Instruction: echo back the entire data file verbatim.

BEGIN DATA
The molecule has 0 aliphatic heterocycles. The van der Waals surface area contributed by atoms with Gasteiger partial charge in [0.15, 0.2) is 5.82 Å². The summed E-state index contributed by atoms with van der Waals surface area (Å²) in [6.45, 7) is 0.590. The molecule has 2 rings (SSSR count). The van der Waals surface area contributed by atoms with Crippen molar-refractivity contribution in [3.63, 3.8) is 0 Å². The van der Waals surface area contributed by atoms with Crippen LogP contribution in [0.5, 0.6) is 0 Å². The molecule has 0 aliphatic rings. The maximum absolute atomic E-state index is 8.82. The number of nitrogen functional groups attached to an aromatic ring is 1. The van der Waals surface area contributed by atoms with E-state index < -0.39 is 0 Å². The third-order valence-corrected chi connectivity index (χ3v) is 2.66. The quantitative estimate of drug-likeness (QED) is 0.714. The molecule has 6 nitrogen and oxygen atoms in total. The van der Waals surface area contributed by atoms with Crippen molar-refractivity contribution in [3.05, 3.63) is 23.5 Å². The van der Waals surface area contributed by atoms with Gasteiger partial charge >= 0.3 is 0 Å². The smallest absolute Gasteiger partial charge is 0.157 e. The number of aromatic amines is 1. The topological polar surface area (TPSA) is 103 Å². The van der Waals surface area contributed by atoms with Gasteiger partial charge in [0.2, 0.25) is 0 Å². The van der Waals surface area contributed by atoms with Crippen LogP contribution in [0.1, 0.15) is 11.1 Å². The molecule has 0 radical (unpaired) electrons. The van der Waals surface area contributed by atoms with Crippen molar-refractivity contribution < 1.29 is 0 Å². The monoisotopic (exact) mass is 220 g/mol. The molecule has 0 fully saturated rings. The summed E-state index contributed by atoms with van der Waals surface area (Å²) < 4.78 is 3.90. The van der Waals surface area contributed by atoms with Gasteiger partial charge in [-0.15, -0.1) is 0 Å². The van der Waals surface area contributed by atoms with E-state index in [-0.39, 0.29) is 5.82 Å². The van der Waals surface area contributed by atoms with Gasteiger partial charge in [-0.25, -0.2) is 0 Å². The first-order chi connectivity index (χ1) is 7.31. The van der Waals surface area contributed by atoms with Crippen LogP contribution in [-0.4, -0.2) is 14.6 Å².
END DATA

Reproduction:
The molecule has 0 aliphatic heterocycles. The van der Waals surface area contributed by atoms with Gasteiger partial charge in [0.15, 0.2) is 5.82 Å². The summed E-state index contributed by atoms with van der Waals surface area (Å²) in [6.45, 7) is 0.590. The molecule has 2 rings (SSSR count). The van der Waals surface area contributed by atoms with Crippen molar-refractivity contribution in [3.63, 3.8) is 0 Å². The van der Waals surface area contributed by atoms with Crippen LogP contribution in [0.5, 0.6) is 0 Å². The molecule has 0 aliphatic rings. The maximum absolute atomic E-state index is 8.82. The number of nitrogen functional groups attached to an aromatic ring is 1. The van der Waals surface area contributed by atoms with E-state index < -0.39 is 0 Å². The third-order valence-corrected chi connectivity index (χ3v) is 2.66. The quantitative estimate of drug-likeness (QED) is 0.714. The molecule has 6 nitrogen and oxygen atoms in total. The van der Waals surface area contributed by atoms with Crippen molar-refractivity contribution in [3.05, 3.63) is 23.5 Å². The van der Waals surface area contributed by atoms with Gasteiger partial charge >= 0.3 is 0 Å². The smallest absolute Gasteiger partial charge is 0.157 e. The number of aromatic amines is 1. The topological polar surface area (TPSA) is 103 Å². The van der Waals surface area contributed by atoms with Gasteiger partial charge in [0.2, 0.25) is 0 Å². The van der Waals surface area contributed by atoms with Crippen LogP contribution in [0.1, 0.15) is 11.1 Å². The molecule has 0 radical (unpaired) electrons. The van der Waals surface area contributed by atoms with Crippen molar-refractivity contribution < 1.29 is 0 Å². The monoisotopic (exact) mass is 220 g/mol. The molecule has 0 fully saturated rings. The summed E-state index contributed by atoms with van der Waals surface area (Å²) < 4.78 is 3.90. The van der Waals surface area contributed by atoms with Gasteiger partial charge in [-0.15, -0.1) is 0 Å². The van der Waals surface area contributed by atoms with E-state index in [-0.39, 0.29) is 5.82 Å². The van der Waals surface area contributed by atoms with Gasteiger partial charge in [-0.25, -0.2) is 0 Å². The first-order chi connectivity index (χ1) is 7.31. The van der Waals surface area contributed by atoms with Crippen LogP contribution in [-0.4, -0.2) is 14.6 Å².